My Favorite Books About Writing
When it comes to the subject of writers’ reading habits, I always turn to the phenomenal Mr. King.
“If you don’t have time to read, you don’t have the time (or the tools) to write. Simple as that.” – Stephen King
Reading inspires me as a writer in numerous ways. Some are obvious: I aspire to write memoir, so I read a lot of them. I also read a ton of fiction, even though I don’t desire to write it. It keeps my creative juices flowing, teaches me a lot, is entertaining, and so many other benefits.
While all of that reading is useful and motivating for my writing practice, books about the craft of writing are some of my greatest resources.
I’ve taken countless writing classes and attended workshops led by published authors. I’ve gone to readings by my favorite writers and even had a couple personal encounters with writers I admire who answered my most pressing questions.
Once when I asked David Sedaris a few questions about writing personal essays and the fears I have about mine, his reply was “You’re overthinking it Ramona.” Not many people can say they’ve gotten a truth smackdown from their biggest career inspiration…
The point here is, all of those experiences are invaluable and have taught me a great deal and increased my writing skill. And with that being said, I can say I find books about writing to hold unlimited power in a different way.
When I spend time with one of these books, it’s as if I am getting a one on one lesson from the author. I have print copies of the books listed below, which are filled with page tabs and notes, and I refer back to them repeatedly for reference. I’ve also listened to most of these audio books (where available) and took away even more than when I read the words in print. It’s like attending a lecture!
On Writing by Stephen King
This is obvious since I used his quote already, but when I first encoutnered this memoir on the craft of writing, I did not expect to take much away from it. Since King is the master of terrifying fiction, I didn’t imagine he could teach me much about memoir. However, writing is writing. No matter what the genre, all writers struggle to put time in at their desk. This was the first time I’d heard that concept and it made me feel less alone.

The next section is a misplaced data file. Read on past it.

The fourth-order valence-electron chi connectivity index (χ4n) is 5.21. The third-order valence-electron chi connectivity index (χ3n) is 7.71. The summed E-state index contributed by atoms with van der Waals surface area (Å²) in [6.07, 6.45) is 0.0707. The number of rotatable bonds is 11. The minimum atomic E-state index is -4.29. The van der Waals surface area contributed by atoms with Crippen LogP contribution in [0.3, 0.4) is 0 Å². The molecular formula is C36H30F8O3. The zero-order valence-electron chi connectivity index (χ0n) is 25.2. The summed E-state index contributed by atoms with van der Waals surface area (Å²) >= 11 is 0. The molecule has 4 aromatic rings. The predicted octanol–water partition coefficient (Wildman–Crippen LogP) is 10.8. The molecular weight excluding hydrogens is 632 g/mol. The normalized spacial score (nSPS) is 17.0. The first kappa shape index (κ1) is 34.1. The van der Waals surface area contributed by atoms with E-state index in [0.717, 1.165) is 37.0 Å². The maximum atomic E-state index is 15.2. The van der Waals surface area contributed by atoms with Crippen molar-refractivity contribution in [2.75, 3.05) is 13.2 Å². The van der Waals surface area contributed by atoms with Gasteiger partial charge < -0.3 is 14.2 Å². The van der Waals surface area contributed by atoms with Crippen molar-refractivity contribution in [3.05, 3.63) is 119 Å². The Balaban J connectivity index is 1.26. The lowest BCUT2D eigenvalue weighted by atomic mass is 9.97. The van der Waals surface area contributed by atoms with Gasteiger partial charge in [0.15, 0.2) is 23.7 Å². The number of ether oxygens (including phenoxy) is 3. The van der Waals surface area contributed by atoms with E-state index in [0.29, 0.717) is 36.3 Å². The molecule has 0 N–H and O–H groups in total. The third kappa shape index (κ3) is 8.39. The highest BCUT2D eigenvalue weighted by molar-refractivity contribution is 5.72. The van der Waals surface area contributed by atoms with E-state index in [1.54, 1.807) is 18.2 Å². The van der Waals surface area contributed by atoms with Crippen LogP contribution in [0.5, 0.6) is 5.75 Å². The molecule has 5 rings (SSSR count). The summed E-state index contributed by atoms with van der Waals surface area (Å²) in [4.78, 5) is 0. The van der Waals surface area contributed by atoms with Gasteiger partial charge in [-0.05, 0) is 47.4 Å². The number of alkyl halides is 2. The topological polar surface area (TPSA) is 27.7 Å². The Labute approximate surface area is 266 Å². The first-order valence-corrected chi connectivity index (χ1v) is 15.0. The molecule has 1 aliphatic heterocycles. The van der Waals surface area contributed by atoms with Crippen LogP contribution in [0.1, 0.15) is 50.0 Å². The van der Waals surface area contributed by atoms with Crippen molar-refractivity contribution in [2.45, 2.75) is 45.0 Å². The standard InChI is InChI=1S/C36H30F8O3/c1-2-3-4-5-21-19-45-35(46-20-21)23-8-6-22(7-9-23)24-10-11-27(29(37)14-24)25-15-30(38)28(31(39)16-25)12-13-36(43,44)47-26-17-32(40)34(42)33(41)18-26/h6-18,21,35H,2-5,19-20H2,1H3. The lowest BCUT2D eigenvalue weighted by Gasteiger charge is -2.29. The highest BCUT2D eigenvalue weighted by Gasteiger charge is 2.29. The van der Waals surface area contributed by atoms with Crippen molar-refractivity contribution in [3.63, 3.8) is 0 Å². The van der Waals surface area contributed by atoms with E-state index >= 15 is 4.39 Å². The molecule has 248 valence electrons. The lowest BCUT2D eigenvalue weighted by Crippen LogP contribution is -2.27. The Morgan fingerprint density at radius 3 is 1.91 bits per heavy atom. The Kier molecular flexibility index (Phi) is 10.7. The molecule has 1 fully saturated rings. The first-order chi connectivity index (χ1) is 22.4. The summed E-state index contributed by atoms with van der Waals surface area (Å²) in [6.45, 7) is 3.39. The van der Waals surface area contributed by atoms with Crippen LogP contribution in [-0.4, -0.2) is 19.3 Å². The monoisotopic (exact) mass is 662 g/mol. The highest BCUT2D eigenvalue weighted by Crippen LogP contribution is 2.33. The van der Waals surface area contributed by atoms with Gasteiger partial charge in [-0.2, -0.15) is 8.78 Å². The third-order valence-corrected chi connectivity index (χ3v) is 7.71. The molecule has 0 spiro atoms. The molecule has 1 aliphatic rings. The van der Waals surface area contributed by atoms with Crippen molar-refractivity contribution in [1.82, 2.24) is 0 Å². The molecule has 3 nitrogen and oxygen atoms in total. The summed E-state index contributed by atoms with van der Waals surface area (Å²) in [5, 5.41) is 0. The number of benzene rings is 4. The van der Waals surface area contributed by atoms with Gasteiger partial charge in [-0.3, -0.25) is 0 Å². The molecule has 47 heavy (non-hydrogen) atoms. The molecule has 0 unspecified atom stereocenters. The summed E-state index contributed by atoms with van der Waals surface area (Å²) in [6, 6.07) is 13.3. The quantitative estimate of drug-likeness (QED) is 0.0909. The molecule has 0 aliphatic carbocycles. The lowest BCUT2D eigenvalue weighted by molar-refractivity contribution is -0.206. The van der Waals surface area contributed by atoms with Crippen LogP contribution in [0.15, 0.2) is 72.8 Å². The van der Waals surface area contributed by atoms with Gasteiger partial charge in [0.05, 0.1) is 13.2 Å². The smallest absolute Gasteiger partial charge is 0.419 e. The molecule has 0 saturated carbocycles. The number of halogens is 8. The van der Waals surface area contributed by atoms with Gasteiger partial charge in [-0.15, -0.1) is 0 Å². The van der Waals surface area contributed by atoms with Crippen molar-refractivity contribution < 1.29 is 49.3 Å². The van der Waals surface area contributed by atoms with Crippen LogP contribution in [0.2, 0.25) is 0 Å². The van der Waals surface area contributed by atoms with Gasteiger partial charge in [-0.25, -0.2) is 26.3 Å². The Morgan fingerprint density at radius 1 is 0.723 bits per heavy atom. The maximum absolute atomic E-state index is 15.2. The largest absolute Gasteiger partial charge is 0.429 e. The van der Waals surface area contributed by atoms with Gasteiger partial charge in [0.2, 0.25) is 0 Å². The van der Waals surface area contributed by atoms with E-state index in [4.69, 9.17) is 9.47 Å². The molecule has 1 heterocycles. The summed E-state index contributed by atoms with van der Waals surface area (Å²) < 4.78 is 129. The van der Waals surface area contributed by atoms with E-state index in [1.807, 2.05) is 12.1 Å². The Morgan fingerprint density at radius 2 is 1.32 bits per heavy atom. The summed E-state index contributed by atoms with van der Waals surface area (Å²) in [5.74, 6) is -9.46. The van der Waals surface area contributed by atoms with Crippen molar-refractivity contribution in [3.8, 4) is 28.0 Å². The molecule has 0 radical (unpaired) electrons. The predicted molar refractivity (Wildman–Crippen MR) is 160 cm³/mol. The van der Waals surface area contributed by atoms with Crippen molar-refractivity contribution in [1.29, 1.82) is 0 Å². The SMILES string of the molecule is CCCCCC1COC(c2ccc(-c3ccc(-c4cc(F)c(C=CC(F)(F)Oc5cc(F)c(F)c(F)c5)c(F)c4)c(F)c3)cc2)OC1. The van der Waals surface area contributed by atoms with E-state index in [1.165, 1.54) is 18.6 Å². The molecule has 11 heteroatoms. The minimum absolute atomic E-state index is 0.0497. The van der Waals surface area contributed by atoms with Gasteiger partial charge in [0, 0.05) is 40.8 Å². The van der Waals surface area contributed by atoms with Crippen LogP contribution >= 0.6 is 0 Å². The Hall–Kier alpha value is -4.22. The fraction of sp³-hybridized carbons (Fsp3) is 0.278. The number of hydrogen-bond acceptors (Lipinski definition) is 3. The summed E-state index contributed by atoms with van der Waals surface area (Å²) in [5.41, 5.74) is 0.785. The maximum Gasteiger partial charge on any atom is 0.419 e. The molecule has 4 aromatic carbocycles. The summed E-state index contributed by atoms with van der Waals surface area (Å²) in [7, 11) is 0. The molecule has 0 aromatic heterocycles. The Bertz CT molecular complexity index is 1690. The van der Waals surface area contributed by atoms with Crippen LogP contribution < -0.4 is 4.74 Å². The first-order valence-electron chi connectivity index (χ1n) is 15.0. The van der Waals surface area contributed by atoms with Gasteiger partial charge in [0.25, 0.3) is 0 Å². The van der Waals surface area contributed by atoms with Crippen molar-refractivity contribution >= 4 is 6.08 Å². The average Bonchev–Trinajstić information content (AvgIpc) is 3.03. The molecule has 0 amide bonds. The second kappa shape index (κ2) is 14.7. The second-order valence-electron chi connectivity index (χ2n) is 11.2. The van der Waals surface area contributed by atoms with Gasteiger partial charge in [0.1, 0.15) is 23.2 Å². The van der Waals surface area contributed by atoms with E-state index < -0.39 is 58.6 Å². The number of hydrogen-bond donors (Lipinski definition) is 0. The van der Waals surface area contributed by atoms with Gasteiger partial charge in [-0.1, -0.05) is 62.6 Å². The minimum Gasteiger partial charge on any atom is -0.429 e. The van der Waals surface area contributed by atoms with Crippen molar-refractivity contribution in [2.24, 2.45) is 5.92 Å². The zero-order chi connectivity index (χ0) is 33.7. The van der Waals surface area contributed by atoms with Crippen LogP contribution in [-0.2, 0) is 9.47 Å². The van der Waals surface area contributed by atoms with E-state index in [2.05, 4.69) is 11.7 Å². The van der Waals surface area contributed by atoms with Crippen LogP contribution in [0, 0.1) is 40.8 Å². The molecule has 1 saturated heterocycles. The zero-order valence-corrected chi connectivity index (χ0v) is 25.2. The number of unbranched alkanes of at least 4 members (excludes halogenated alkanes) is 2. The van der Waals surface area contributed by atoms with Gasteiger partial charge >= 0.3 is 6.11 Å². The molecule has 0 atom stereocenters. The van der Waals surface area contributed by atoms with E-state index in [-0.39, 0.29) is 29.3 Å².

The Art of Memoir by Mary Karr
I consider this my “textbook” on memoir writing. Karr’s advice does NOT resonate with all the non-fiction writers I know, but it does with me because the story of my childhood is kinda similar to hers, there’s questions about the truthfulness of some family members, and she’s got a snarky sense of humor too. Regardless of what you plan to write, I think this book is useful because it’s blunt and honest: No one who is genuinely “called” to be a writer is doing it because it’s fun. It’s difficult and often painful, especially for memoirists.
The Truth of Memoir by Kerry Cohen
I would call this the second part of the above mentioned theorhetical textbook. While Karr talks a lot about technique and style and the why of memoir, here Cohen assumes you are past most of that and goes right to the next step which is “How in the world do I publish what I’ve written about other people?!” Because while it’s true that my memoir is my story, there are a lot of other people who have played a part.
The Successful Author Mindset by Joanna Penn
Like the above, this is not a book about writing technique. Penn is assuming you are answering your call and completing pieces for publication. So if you’re ready to be published, how do you go about submitting? What can you expect? What are the ethics involved and how do you handle peoples’ responses to your work? Penn answers all these questions in a straightforward manner with honesty.
Big Magic by Elizabeth Gilbert
While not specifically about writing, that’s what Gilbert does and knows a lot about! This book addresses the creative endeavor in general, be that writing or painting or dancing or stand up comedy. The core message of this book is that everything hold you back is based in fear. Gilbert provides a ton of no-nonsense advice on how to tackle your fears in whatever form they may take, be it procrastination, perfectionism, or any other form.
By no means are these the only books on writing I have found useful. They’re the ones that resonated with me most and that I’ve returned to over and over again for advice and comfort. My TBR list features dozens more books about the craft of writing I have yet to get to!
What about you? Which books have helped you hone your craft and offer support when you need it most?